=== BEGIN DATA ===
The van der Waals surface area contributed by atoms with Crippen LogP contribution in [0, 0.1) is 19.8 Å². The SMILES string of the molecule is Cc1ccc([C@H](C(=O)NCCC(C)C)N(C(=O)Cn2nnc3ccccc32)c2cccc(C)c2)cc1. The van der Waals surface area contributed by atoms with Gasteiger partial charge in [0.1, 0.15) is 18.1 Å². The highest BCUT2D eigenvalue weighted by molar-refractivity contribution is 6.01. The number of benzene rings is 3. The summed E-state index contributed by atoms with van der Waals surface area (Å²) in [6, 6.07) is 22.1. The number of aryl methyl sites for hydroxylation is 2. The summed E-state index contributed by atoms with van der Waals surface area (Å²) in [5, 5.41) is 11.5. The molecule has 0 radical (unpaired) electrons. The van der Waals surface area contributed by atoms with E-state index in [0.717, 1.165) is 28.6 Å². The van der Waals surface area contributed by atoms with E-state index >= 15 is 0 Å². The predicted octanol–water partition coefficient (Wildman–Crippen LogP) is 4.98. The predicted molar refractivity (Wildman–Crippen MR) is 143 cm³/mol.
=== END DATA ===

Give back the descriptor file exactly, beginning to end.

The van der Waals surface area contributed by atoms with Crippen LogP contribution in [0, 0.1) is 19.8 Å². The SMILES string of the molecule is Cc1ccc([C@H](C(=O)NCCC(C)C)N(C(=O)Cn2nnc3ccccc32)c2cccc(C)c2)cc1. The van der Waals surface area contributed by atoms with Gasteiger partial charge in [0.1, 0.15) is 18.1 Å². The highest BCUT2D eigenvalue weighted by molar-refractivity contribution is 6.01. The number of benzene rings is 3. The summed E-state index contributed by atoms with van der Waals surface area (Å²) in [6, 6.07) is 22.1. The number of aryl methyl sites for hydroxylation is 2. The summed E-state index contributed by atoms with van der Waals surface area (Å²) in [5, 5.41) is 11.5. The molecule has 0 radical (unpaired) electrons. The van der Waals surface area contributed by atoms with E-state index in [0.717, 1.165) is 28.6 Å². The van der Waals surface area contributed by atoms with E-state index >= 15 is 0 Å². The predicted octanol–water partition coefficient (Wildman–Crippen LogP) is 4.98. The predicted molar refractivity (Wildman–Crippen MR) is 143 cm³/mol.